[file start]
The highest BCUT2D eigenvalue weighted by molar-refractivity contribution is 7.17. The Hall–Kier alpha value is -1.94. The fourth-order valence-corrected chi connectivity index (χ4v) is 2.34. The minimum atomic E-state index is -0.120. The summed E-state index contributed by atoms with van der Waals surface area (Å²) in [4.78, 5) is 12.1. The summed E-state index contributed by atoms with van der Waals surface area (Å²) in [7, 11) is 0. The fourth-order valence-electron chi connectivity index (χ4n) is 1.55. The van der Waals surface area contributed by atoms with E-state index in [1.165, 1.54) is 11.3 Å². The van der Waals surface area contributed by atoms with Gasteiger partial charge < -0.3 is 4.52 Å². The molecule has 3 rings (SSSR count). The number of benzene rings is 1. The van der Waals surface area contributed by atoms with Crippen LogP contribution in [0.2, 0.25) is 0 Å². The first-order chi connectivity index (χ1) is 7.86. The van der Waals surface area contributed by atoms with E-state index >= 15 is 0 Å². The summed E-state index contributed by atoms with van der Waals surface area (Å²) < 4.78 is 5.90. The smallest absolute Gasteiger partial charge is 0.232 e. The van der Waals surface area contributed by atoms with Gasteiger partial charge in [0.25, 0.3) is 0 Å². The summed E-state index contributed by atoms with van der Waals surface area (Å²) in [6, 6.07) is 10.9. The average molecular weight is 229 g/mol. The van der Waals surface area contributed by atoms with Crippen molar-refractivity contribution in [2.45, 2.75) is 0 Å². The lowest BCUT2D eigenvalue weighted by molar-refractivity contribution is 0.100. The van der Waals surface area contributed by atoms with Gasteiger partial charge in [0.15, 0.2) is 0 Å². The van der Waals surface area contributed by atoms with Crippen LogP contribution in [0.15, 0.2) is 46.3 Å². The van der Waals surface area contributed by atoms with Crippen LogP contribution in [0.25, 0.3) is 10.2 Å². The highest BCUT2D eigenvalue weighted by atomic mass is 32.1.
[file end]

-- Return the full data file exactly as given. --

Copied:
The highest BCUT2D eigenvalue weighted by molar-refractivity contribution is 7.17. The Hall–Kier alpha value is -1.94. The fourth-order valence-corrected chi connectivity index (χ4v) is 2.34. The minimum atomic E-state index is -0.120. The summed E-state index contributed by atoms with van der Waals surface area (Å²) in [4.78, 5) is 12.1. The summed E-state index contributed by atoms with van der Waals surface area (Å²) in [7, 11) is 0. The fourth-order valence-electron chi connectivity index (χ4n) is 1.55. The van der Waals surface area contributed by atoms with E-state index in [1.165, 1.54) is 11.3 Å². The van der Waals surface area contributed by atoms with Gasteiger partial charge < -0.3 is 4.52 Å². The molecule has 3 rings (SSSR count). The number of benzene rings is 1. The van der Waals surface area contributed by atoms with Crippen LogP contribution in [0.2, 0.25) is 0 Å². The first-order chi connectivity index (χ1) is 7.86. The van der Waals surface area contributed by atoms with E-state index >= 15 is 0 Å². The summed E-state index contributed by atoms with van der Waals surface area (Å²) < 4.78 is 5.90. The smallest absolute Gasteiger partial charge is 0.232 e. The van der Waals surface area contributed by atoms with Gasteiger partial charge in [0.25, 0.3) is 0 Å². The summed E-state index contributed by atoms with van der Waals surface area (Å²) in [6, 6.07) is 10.9. The average molecular weight is 229 g/mol. The van der Waals surface area contributed by atoms with Crippen molar-refractivity contribution in [2.45, 2.75) is 0 Å². The lowest BCUT2D eigenvalue weighted by molar-refractivity contribution is 0.100. The van der Waals surface area contributed by atoms with Gasteiger partial charge in [0.15, 0.2) is 0 Å². The van der Waals surface area contributed by atoms with Crippen LogP contribution in [0.15, 0.2) is 46.3 Å². The van der Waals surface area contributed by atoms with Crippen LogP contribution in [0.25, 0.3) is 10.2 Å². The highest BCUT2D eigenvalue weighted by atomic mass is 32.1.